However it's not the possibility of the dog ignoring the cues handler is giving, it's more the possibility of other people doing something to injure my dog. Both Azul & the Great Dane were accidentally hit by a moving cart with humans stating they didn't see the dog. Hello! Azul is mostly black and was outside standing on white snow. Willow is the size of a horse! Tons of people see and talk to these dogs on every outing, showing they are highly visible wherever we go. The risk of injury to a Service Dog is huge and greatly impacts the life of the handler when that dog is unable to work.
So my question is WHY take the risk? Azul is connected to me 99.9% of the time in public spaces.
When & Where is it appropriate to work on off leash training?
Every dog handler (service dog or not) has to evaluate the risk to their dog in every environment.
Here is what I look for in off leash environments:
--Secured area with fence around perimeter or indoor space with closed exits.
--Space where other dogs are not going to suddenly appear. Azul and Willow have worked by each other since they were puppies. They can play or be in work mode together. Therefore I trust their interactions with each other. But I don't want other dogs (even friends)to show up spontaneously.
--Space where no people are going to be walking between me and my dog. (Unless it's someone I know and we are doing it for training purposes.
Bottom line: I want the environment to be easily predictable, where I know what's happening around us and can adjust my training to match.
In this location we had an empty store other than staff, a barrier of boats on 3 sides of the dogs with me and the other human on the 4th side which was the only direction people would possibly walk our way. My line of sight around the store was large. The biggest risk would be dogs breaking the stay cue and playing together. That was an acceptable risk that would not have resulted in harm to human or dog.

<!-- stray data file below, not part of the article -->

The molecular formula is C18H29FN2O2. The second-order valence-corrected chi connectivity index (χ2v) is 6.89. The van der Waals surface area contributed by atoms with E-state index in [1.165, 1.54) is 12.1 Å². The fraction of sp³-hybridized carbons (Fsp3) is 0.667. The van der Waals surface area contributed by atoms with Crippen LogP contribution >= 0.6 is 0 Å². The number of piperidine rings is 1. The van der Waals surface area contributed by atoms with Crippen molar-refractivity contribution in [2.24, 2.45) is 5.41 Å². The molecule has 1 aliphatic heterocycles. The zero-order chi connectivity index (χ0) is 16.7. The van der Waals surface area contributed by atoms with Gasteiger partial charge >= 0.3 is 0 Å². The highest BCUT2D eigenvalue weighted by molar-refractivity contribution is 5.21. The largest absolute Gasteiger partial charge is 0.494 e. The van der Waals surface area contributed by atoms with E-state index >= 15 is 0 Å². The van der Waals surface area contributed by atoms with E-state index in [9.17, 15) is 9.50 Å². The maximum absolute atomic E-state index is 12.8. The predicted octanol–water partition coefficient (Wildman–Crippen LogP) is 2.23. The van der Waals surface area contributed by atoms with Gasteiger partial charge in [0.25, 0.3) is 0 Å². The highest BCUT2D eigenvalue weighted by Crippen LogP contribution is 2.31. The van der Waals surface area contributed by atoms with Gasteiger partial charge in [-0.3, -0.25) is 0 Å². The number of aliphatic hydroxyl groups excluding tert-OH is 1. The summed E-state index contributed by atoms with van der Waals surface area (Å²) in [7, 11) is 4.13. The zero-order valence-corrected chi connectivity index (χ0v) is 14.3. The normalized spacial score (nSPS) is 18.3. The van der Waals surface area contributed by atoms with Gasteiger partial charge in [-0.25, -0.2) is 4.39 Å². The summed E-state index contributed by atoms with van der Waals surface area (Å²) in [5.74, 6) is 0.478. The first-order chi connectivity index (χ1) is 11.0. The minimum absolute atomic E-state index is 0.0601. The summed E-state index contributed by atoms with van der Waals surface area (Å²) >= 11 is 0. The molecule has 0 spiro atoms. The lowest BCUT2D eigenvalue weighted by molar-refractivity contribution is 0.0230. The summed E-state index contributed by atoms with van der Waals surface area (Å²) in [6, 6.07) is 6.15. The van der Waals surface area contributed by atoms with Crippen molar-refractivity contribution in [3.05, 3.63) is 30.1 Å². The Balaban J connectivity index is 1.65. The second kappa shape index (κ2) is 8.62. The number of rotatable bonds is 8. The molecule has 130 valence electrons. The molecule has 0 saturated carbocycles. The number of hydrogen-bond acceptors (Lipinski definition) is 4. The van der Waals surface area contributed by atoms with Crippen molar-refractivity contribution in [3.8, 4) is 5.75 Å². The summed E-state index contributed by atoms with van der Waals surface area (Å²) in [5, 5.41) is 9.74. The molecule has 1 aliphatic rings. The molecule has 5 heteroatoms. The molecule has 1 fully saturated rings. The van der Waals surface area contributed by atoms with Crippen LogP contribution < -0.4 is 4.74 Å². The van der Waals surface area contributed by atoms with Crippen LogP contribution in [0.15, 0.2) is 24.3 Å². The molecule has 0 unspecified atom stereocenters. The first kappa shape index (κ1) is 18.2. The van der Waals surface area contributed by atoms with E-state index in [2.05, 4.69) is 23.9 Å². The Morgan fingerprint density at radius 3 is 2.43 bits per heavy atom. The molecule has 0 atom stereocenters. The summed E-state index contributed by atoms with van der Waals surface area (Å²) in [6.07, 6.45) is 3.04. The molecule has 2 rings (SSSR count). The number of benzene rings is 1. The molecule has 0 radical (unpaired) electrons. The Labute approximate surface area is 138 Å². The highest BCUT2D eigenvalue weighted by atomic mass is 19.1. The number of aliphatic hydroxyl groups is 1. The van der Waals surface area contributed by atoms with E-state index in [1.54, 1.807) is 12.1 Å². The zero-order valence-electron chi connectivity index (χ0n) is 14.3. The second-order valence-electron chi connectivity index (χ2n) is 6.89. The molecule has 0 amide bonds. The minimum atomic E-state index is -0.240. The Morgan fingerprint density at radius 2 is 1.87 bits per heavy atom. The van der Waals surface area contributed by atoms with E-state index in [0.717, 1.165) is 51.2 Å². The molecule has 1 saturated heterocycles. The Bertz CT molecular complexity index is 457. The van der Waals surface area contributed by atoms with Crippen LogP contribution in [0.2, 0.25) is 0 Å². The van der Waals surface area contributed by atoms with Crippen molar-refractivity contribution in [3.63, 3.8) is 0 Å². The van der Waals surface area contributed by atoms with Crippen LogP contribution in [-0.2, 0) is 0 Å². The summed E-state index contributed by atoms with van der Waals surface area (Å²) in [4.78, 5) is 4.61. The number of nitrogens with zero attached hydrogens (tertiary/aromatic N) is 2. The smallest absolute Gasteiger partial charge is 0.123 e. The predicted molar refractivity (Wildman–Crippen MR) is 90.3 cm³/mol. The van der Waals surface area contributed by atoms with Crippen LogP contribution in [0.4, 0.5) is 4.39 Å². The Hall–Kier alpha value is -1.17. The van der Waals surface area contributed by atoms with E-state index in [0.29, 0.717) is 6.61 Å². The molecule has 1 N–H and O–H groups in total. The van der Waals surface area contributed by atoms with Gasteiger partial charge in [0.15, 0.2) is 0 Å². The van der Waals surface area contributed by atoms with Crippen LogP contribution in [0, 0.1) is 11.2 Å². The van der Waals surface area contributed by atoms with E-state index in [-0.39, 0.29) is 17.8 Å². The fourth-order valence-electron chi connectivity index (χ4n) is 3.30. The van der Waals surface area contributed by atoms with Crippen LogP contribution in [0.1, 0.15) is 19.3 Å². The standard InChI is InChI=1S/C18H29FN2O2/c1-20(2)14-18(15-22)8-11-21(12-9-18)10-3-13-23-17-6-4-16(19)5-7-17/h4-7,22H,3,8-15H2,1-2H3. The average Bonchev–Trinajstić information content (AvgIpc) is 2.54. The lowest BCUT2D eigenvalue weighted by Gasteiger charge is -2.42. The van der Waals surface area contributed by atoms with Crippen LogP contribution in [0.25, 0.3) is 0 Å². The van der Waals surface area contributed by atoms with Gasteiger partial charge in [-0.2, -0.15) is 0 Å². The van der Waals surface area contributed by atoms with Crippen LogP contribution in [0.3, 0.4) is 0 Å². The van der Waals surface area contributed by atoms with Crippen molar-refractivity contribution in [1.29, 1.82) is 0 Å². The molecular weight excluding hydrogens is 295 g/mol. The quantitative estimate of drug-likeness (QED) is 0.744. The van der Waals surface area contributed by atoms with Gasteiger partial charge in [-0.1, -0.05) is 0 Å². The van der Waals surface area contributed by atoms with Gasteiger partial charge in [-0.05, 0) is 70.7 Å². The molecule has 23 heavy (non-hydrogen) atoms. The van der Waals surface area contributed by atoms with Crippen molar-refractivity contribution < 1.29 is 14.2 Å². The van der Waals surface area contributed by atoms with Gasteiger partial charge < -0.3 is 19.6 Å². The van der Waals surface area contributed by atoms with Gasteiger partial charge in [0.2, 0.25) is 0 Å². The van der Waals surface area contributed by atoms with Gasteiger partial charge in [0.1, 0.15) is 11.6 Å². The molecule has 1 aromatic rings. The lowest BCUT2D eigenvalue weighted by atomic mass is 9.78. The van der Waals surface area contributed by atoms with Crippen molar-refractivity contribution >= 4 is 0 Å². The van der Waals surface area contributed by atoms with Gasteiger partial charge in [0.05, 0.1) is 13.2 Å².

Today we practiced off leash skills with Miss Willow and her person! I even bumped it up a notch to see what Azul would do. He knows if I pass out or fall to the ground, that his job is to rush to my side and nudge me. But I've never sat down 20 feet away while he was in a stay, until today. First time he rushed to my side. After resetting, I gave him my hand signal for stay as I sat down and Azul successfully stayed. As a Service Dog he needs to be able to know what criteria require him to break my cues to do a more important job. He's still learning some of that criteria, but he catches on quick!
Azul also gets off leash time in fenced in environments.
Azul does most of his sniffing on a leash or longline.
In this picture we were in one of Azul's favorite places where we almost always see wildlife. He was extra hyper at that moment so his 30ft line became a 15 ft dual clip line so he could still sniff but not pull me off my feet while he was excited. He would love to run off leash here. But it's simply not worth the risk of him chasing something.
Azul does wear a GPS on his collar in case of emergencies. But that still does not make it safe for him to run off leash off our property. He doesn't run off leash on our property either because we live on US-2 with lots of traffic. At my daughter's house, I trust Azul off leash from the house to the fenced backyard. This is only because everything he wants is in that area, especially the chicken coop. He wears a leash to go from the yard back to the house because he's never ready to go back inside.
I doubt I'll ever fully trust Azul off leash in outdoor environments. But the goal of this post is to demonstrate that each dog owner has to evaluate the risk of potential injury to their dog if they choose to let their dog be off leash. Again, it's not the dog's training that is most important but the uncontrollable distractions in the environment that can damage a dog that is following your directions.
Please be safe with your dogs!
Don't take unnecessary risks with their safety!
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